Leave Me Out of It!

This is the time of year when trainers are answering a lot of questions about how to manage dogs during holiday festivities.  My answers to those questions depend a lot on the age, experience and personality of the dog.

Puppies (birth – 5 months):  By all means use this time of year to socialize your pup!  All of your holiday guests should be handling the pup, giving her treats, practicing sits & downs and saying the puppy’s name.  It’s especially important to give the pup plenty of positive exposure to children, but it MUST be supervised in order to protect the puppy.  It’s also important to remember that the pup will need constant supervision to maintain house training habits and will also need frequent crate breaks with a nice chewy to avoid over-arousal.

Adolescents (5 months – 2 years):  Here’s where we have to make some individual decisions.  A well-socialized, well-mannered adolescent who doesn’t jump up on people, is comfortable with all sorts of humans and listens to verbal cues like sit, down and go to you place should be no problem at a holiday party.  You will still need to constantly supervise your dog and give frequent breaks.  It’s best if your dog has a place to go lie down and get away from it all if he so chooses.

If your adolescent dog has issues with basic manners, the size of your get together and your ability to train while you entertain will be a deciding factor.  A few close friends and family might be fine with helping you teach your dog to sit for greetings or be quiet when the door bell rings.  However, a large group of people who are dressed up and there to relax and mingle might not appreciate having to help you train your dog.  If your dog doesn’t fit into the scene or is too much work to manage, don’t push it!  Either send your dog to a trusted pet sitter or put him in a comfortable room/crate with food-stuffed toys and chewies to keep him occupied.  Remember to pop in on him for some loving and a quick walk outside.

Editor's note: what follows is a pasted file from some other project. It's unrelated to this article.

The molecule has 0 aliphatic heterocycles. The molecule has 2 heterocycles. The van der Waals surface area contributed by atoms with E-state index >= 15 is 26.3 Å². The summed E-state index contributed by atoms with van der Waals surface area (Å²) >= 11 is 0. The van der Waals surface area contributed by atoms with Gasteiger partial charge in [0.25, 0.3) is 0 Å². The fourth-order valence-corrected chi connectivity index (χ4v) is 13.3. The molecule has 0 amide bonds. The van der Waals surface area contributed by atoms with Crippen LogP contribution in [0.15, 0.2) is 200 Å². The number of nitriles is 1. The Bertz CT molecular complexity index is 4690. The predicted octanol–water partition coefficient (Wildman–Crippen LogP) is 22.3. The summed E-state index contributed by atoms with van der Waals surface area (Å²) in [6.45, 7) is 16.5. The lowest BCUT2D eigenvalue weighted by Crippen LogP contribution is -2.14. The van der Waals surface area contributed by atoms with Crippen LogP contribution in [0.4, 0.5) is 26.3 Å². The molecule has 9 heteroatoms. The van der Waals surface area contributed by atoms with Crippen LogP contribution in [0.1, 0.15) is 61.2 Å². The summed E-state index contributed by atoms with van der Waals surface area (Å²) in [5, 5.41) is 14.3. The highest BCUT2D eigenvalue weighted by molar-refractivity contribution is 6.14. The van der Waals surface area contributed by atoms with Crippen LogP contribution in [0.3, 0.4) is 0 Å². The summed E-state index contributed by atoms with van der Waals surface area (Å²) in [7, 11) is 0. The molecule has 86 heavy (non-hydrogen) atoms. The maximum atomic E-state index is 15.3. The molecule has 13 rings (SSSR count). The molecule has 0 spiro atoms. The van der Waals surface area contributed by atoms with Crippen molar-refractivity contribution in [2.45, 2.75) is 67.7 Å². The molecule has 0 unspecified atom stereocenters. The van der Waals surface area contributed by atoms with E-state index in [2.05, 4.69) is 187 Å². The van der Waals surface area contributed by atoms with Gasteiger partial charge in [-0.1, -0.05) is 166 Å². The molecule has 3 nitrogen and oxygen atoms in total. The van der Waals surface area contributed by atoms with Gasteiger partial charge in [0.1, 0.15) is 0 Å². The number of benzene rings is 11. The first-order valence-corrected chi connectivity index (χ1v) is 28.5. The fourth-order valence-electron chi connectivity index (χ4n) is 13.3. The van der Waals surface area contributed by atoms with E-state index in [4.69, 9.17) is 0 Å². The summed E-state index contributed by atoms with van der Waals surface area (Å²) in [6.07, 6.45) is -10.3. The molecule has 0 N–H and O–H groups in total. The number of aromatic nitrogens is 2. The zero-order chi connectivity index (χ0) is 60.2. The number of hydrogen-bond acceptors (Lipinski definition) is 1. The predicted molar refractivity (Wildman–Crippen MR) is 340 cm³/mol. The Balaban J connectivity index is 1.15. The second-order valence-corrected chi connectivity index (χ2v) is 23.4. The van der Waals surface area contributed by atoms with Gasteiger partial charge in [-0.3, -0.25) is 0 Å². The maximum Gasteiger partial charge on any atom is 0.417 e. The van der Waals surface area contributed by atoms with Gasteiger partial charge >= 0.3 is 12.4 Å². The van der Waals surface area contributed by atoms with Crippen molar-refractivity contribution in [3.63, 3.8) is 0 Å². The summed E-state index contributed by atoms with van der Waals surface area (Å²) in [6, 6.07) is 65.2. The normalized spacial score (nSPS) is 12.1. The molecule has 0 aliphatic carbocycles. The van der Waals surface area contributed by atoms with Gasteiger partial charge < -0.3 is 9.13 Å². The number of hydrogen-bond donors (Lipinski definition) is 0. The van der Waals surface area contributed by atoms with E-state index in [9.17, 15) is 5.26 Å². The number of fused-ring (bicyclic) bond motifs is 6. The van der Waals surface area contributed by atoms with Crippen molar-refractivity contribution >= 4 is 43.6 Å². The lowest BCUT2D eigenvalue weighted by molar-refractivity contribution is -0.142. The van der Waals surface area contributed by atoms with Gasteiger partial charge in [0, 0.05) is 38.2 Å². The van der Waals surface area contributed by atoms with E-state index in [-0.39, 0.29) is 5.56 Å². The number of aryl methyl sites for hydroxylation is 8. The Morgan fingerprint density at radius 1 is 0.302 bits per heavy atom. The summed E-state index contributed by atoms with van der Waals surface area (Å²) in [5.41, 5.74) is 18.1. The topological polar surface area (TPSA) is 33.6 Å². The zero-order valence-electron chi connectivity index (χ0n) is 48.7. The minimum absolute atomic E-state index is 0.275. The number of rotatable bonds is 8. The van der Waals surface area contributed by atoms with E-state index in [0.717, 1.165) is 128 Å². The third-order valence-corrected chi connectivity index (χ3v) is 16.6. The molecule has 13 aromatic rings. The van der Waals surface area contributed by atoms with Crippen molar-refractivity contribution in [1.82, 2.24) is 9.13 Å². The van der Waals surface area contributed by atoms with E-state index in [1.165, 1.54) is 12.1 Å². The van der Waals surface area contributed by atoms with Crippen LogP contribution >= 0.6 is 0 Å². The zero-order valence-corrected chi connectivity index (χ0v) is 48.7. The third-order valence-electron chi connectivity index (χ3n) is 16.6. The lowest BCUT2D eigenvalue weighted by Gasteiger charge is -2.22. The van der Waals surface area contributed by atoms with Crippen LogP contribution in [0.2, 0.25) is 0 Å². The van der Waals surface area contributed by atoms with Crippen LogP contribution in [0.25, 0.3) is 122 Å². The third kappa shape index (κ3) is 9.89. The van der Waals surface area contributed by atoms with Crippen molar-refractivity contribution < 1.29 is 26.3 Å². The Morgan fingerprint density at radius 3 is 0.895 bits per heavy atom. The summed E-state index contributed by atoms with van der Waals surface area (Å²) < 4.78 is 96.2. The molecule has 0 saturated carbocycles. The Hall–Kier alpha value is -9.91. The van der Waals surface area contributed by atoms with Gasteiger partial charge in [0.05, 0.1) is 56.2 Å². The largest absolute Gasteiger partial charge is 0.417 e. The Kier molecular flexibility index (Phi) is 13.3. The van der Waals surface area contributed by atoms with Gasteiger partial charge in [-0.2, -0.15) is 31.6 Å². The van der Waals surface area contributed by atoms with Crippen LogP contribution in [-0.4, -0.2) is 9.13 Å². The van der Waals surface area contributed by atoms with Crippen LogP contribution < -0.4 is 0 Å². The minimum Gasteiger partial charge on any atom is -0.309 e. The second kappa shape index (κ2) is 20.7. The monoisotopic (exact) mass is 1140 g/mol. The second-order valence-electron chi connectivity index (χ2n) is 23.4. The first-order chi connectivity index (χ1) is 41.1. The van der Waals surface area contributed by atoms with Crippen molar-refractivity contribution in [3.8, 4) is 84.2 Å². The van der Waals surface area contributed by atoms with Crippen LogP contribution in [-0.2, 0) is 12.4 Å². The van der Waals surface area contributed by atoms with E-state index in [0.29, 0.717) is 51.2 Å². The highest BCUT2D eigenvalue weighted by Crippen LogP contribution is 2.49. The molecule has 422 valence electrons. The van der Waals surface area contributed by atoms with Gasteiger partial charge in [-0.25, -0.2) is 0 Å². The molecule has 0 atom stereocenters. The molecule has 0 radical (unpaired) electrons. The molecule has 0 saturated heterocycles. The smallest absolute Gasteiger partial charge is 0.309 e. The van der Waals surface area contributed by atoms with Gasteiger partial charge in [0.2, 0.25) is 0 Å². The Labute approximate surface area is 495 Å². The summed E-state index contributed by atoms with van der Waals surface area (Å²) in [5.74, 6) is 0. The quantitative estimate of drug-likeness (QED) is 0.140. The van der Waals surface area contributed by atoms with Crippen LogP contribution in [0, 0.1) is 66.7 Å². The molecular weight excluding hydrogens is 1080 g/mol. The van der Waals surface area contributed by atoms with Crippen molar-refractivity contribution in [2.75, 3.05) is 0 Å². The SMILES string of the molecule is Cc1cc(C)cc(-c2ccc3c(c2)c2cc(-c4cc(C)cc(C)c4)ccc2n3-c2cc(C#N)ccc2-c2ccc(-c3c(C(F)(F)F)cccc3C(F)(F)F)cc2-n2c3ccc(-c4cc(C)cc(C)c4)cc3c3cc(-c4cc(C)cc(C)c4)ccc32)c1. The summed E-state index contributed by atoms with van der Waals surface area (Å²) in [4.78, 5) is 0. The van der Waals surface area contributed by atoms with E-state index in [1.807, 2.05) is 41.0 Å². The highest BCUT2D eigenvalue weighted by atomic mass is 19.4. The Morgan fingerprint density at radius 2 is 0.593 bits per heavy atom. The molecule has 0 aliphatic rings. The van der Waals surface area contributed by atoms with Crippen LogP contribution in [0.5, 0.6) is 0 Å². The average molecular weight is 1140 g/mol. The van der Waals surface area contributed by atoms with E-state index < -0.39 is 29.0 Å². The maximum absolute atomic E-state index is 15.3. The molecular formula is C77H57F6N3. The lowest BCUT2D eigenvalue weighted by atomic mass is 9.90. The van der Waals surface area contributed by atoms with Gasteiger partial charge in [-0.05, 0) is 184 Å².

Adult Dogs (2 years and older):  The rules for adult dogs are the same as for adolescents.  Think about how stressed you, your guests AND your dog will be if your dog is part of the scene.  If it will be easy on everyone, go for it!  If it will cause undue stress for anyone involved, make other arrangements for your dog and don’t feel guilty about it for a second.  It’s more important that everyone is comfortable than it is to include your dog in a holiday that means nothing to him.

Senior Dogs (7 years & older):  Elderly dogs should be treated much like puppies.  Remember to supervise and watch for signs of stress.  Allow for quiet time breaks and don’t forget to let the dog to potty!

Regardless of your dog’s age, experience or personality, it’s important that someone is in charge of keeping an eye on the dog.  Unless it is someone’s designated responsibility the dog can get lost in the shuffle.  This is when problems are most likely to occur.  Even if the problem is merely an upset stomach because the dog ate something she shouldn’t have, it could be prevented with proper supervision.

If your dog (of any age) has any reactivity to people, resource guarding issues or other serious behavioral issues then she has no business being at a party!  It’s not fair to the guests and it’s certainly not fair to your dog.  A dog who is anxious or aggressive will be absolutely miserable (not to mention dangerous) in a holiday crowd!  Let everyone relax by finding alternative lodging for your dog or putting her up in a quiet area of the house with food-stuffed toys and chewies.

Remember, the goal is for everyone to celebrate, relax and have a great time.  Sometimes leaving your dog out of it is the best way for that goal to be reached.